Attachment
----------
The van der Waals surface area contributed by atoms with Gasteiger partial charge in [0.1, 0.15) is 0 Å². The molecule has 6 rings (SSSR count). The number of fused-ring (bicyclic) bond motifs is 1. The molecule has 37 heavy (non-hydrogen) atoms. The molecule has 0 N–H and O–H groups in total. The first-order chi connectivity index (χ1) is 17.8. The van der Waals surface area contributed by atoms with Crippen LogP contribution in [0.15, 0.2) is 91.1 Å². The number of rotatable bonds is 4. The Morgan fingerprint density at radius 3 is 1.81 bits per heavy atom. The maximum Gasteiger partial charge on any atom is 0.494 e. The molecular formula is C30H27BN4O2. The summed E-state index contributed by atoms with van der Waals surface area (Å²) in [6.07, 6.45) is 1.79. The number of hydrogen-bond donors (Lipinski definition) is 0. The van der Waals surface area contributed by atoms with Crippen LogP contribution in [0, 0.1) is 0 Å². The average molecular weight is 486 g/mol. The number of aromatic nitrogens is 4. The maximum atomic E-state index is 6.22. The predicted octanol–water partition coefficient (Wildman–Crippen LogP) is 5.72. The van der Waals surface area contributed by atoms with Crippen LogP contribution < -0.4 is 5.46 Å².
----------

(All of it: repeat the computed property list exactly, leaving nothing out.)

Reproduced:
The van der Waals surface area contributed by atoms with Gasteiger partial charge in [0.1, 0.15) is 0 Å². The molecule has 6 rings (SSSR count). The number of fused-ring (bicyclic) bond motifs is 1. The molecule has 37 heavy (non-hydrogen) atoms. The molecule has 0 N–H and O–H groups in total. The first-order chi connectivity index (χ1) is 17.8. The van der Waals surface area contributed by atoms with Crippen LogP contribution in [0.15, 0.2) is 91.1 Å². The number of rotatable bonds is 4. The Morgan fingerprint density at radius 3 is 1.81 bits per heavy atom. The maximum Gasteiger partial charge on any atom is 0.494 e. The molecular formula is C30H27BN4O2. The summed E-state index contributed by atoms with van der Waals surface area (Å²) in [6.07, 6.45) is 1.79. The number of hydrogen-bond donors (Lipinski definition) is 0. The van der Waals surface area contributed by atoms with Crippen LogP contribution in [0, 0.1) is 0 Å². The average molecular weight is 486 g/mol. The number of aromatic nitrogens is 4. The maximum atomic E-state index is 6.22. The predicted octanol–water partition coefficient (Wildman–Crippen LogP) is 5.72. The van der Waals surface area contributed by atoms with Crippen LogP contribution < -0.4 is 5.46 Å².